Preferably, the optical sensor of the present invention is a speckle-based sensor, which senses movement based on displacement of a complex intensity distribution pattern of light, known as speckle. Speckle is essentially the complex interference pattern generated by scattering of coherent light off of a rough surface and detected by an intensity photosensitive element, such as a photodiode, with a finite angular field-of-view (or numerical aperture). More preferably, the optical sensor includes a two-dimensional (2D) array that combines the displacement measurement accuracy of a 2D correlator with the signal processing simplicity and efficiency of a linear or one-dimensional (1D) comb-array. The 2D array may be either a periodic, 2D comb-array, which includes a number of regularly spaced photosensitive elements having 1D or 2D periodicity, a quasi-periodic 2D array (such as a Penrose tiling), or a non-periodic 2D array, which has a regular pattern but doesn't include periodicities. By a 2D comb-array it is meant a planar array of a number of regularly spaced and electrically connected photosensitive elements extending substantially in at least two non-parallel directions, and having periodicity in two dimensions.

The following description develops the theory for a 2D comb-array signal processing and describes various exemplary embodiments of 2D comb-array architectures.

Image-Correlation Vs. Comb-Array Processing

It is instructive to compare the signal processing for image correlation to a comb-array technique in one-dimension (1D).

1D Correlation

The correlation between two signals f and g can be expressed as:

It is assumed that both f and g have zero means. Otherwise the signals can always be redefined by offsetting with their respective means.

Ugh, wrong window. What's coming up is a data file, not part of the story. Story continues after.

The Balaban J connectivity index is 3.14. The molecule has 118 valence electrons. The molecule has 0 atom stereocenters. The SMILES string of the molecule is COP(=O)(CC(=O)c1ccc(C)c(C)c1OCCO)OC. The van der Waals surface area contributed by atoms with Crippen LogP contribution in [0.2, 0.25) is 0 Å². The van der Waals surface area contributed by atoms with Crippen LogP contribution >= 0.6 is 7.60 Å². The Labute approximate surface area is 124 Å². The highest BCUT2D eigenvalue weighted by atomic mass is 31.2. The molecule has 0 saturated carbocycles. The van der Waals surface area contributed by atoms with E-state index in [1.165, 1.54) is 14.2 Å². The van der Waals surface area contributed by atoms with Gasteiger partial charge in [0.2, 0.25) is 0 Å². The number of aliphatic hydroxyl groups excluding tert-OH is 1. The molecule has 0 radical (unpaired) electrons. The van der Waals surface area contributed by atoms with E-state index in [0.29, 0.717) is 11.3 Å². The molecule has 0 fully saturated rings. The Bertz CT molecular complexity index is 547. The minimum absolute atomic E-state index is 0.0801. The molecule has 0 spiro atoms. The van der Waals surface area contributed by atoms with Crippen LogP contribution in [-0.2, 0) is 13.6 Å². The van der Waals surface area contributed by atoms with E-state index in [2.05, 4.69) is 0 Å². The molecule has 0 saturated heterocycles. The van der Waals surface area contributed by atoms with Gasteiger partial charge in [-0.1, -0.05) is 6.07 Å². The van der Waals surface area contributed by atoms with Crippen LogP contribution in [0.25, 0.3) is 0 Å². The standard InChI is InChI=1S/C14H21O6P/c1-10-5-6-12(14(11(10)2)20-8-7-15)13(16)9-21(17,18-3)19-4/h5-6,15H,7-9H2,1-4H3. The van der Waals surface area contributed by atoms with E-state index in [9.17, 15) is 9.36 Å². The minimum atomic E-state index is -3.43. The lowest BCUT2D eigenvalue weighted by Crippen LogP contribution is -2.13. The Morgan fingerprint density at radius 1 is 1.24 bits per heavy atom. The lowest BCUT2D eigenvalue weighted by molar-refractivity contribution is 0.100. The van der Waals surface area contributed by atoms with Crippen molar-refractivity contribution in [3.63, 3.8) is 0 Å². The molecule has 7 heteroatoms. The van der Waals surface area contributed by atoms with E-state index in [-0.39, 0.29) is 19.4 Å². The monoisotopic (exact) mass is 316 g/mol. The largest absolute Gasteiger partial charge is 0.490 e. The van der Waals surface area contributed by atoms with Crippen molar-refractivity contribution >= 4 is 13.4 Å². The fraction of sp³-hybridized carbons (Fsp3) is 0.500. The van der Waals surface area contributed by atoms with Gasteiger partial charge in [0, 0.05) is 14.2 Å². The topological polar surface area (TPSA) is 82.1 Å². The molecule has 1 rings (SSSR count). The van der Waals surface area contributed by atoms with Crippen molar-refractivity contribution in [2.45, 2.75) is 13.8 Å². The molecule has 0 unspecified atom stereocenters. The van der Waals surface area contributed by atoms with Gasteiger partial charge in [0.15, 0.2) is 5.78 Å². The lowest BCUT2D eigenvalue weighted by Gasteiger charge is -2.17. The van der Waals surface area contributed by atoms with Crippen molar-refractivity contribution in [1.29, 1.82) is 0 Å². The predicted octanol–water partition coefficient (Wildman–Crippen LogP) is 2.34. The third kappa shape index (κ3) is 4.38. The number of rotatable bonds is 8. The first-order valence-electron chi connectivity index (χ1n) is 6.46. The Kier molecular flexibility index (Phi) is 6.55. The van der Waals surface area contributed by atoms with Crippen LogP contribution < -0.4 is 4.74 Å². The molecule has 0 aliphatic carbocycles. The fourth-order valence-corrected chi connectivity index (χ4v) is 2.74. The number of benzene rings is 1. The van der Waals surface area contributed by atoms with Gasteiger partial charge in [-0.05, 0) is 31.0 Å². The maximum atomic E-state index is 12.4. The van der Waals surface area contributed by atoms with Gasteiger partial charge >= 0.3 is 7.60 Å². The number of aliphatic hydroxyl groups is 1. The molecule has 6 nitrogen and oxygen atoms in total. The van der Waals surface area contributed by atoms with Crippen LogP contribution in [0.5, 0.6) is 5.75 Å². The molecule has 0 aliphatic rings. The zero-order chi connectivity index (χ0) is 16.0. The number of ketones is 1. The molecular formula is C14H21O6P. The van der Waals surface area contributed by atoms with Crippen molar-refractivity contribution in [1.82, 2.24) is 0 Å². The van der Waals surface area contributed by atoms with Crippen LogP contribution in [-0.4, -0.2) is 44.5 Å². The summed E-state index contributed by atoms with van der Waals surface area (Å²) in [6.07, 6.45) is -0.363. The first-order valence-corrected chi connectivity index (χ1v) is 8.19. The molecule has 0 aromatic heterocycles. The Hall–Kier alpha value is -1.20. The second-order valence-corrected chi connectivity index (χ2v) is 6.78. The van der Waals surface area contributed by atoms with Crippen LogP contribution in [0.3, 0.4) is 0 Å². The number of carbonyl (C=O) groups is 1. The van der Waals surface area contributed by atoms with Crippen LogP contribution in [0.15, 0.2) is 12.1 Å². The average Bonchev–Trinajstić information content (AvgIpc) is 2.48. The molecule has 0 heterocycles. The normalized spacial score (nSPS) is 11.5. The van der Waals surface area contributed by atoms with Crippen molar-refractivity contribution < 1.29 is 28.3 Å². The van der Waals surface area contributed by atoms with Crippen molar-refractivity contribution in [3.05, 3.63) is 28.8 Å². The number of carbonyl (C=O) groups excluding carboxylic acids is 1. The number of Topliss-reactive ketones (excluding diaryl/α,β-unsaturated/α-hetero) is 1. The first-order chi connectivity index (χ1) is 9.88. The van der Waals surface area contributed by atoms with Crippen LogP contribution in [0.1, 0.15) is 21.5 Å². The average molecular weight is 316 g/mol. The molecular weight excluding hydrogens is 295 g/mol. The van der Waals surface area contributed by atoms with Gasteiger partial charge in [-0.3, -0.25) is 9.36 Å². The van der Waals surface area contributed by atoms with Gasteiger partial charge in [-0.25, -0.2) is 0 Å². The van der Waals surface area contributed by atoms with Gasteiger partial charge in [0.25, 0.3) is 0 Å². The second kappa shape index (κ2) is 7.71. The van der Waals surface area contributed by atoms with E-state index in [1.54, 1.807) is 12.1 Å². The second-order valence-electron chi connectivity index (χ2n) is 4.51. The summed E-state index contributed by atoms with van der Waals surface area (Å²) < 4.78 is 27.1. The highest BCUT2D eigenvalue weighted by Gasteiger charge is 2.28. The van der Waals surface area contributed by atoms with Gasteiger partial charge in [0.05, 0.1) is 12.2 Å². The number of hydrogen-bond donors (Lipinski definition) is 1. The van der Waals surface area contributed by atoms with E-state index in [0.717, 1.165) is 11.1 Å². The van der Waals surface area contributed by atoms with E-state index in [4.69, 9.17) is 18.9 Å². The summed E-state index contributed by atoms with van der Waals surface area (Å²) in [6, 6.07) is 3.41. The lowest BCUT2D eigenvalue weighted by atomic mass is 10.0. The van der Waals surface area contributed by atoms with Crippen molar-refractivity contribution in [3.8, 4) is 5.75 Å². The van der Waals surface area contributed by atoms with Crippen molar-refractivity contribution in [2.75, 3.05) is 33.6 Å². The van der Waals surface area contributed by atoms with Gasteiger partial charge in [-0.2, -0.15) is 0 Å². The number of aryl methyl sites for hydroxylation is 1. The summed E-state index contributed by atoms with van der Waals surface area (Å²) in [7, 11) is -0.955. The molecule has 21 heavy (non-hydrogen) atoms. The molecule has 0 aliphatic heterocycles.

If g has some resemblance to f, the correlation peaks at the particular value of shift m for which the common features of both signals are generally best aligned, or “correlated.” For a “1D” mouse, it is sufficient to consider the case where g is, to a large degree, a displaced version of f, i.e. g_{n}=f_{n+x}. The correlation becomes:

where x is the displacement.

The peaks of the correlation function (Eq. 2) occurs at m=x. Therefore knowledge of the peak position determines the displacement.

In the conventional optical mouse, a captured signal f is used as a short-term template to be correlated with a subsequent capture. Once the displacement is determined, the new capture replaces the old template and so on. This dynamic template is desirable for arbitrary signals. If the class of signals is predetermined, such as a periodic signal, a fixed template can be employed, thereby removing the necessity of continuously updating the signal templates. This greatly simplifies the correlation operation as well as the device implementation. Indeed a comb-array is such a device as described in greater detail below.

To this end the signals can be represented as discrete Fourier transform (DFT) expansions as follows:

Thus, correlation (1) becomes:

and correlation (2) becomes:

1D Comb-Array

A linear or 1D comb-array is an array having multiple photosensitive elements that are connected in a periodic manner, so that the array acts as a fixed template that interrogates one spatial frequency component of the signal. An embodiment of one such 1D comb-array is shown in

*V* _{x} *=F* _{A} *F* _{A} **e* ^{2πiA(m−x)/N} *=Ce* ^{iK(m−x)} (6)

where C is a slowly varying amplitude and K≡2πA/N the selected spatial frequency. The factor e^{iKm }can be thought as the phase that encodes the initial alignment of the selected spatial frequency component and the template.

Thus, it can be concluded that a 1D comb-array is essentially a 1D correlation at one spatial frequency.

Two-Dimensional Comb-Array

The above observation leads to the conclusion that a 2D comb-array can be constructed and configured to provide a 2D correlation at one spatial frequency {right arrow over (K)}=(K_{x}, K_{y}).

The 2D correlation of an image f and a displaced version of itself [(x, y) is the displacement] is:

In analogy to equation 6 above, the 2D comb-array signal is:

*V* _{x.y} *=Ce* ^{iK} ^{ x } ^{(m−x)} *e* ^{iK} ^{ y } ^{(n−y)} (8)

As above, (K_{x}, K_{y}) ≡(2πA/N, 2πB/N) is the selected 2D spatial frequency. The comb signal is simply the product of harmonic functions of the x and y displacements. Notice that the comb-array signal is periodic and peaks whenever the template is spatially in-phase with the image spatial frequency.

Setting m, n=0 for simplicity, the exponential products in equation 8 can be expanded into four trigonometric products:

*CC*=(*K* _{x} *x*)cos(*K* _{y} *y*)

*CS*=(*K* _{x} *x*)sin(*K* _{y} *y*)

*SC*=(*K* _{x} *x*)cos(*K* _{y} *y*)

*SS*=(*K* _{x} *x*)sin(*K* _{y} *y*) (9)

The next step is to determine the 2D array configuration that generates the four signals shown in (9) above.